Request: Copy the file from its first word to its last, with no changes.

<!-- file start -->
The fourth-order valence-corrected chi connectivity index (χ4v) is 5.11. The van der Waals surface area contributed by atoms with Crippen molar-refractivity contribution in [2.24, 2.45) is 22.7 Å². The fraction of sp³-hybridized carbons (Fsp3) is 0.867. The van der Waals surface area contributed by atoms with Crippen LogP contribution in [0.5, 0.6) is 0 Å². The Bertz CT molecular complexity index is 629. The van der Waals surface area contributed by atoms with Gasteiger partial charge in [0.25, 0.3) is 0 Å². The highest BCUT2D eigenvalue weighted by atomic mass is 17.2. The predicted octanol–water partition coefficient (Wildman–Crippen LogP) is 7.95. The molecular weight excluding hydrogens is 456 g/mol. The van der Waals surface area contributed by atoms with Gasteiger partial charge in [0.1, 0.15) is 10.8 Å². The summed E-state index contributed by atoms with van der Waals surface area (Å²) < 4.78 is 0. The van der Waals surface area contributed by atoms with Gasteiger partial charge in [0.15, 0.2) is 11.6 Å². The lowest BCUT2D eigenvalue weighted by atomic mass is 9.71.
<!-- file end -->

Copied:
The fourth-order valence-corrected chi connectivity index (χ4v) is 5.11. The van der Waals surface area contributed by atoms with Crippen molar-refractivity contribution in [2.24, 2.45) is 22.7 Å². The fraction of sp³-hybridized carbons (Fsp3) is 0.867. The van der Waals surface area contributed by atoms with Crippen LogP contribution in [0.5, 0.6) is 0 Å². The Bertz CT molecular complexity index is 629. The van der Waals surface area contributed by atoms with Gasteiger partial charge in [0.25, 0.3) is 0 Å². The highest BCUT2D eigenvalue weighted by atomic mass is 17.2. The predicted octanol–water partition coefficient (Wildman–Crippen LogP) is 7.95. The molecular weight excluding hydrogens is 456 g/mol. The van der Waals surface area contributed by atoms with Gasteiger partial charge in [0.1, 0.15) is 10.8 Å². The summed E-state index contributed by atoms with van der Waals surface area (Å²) < 4.78 is 0. The van der Waals surface area contributed by atoms with Gasteiger partial charge in [0.15, 0.2) is 11.6 Å². The lowest BCUT2D eigenvalue weighted by atomic mass is 9.71.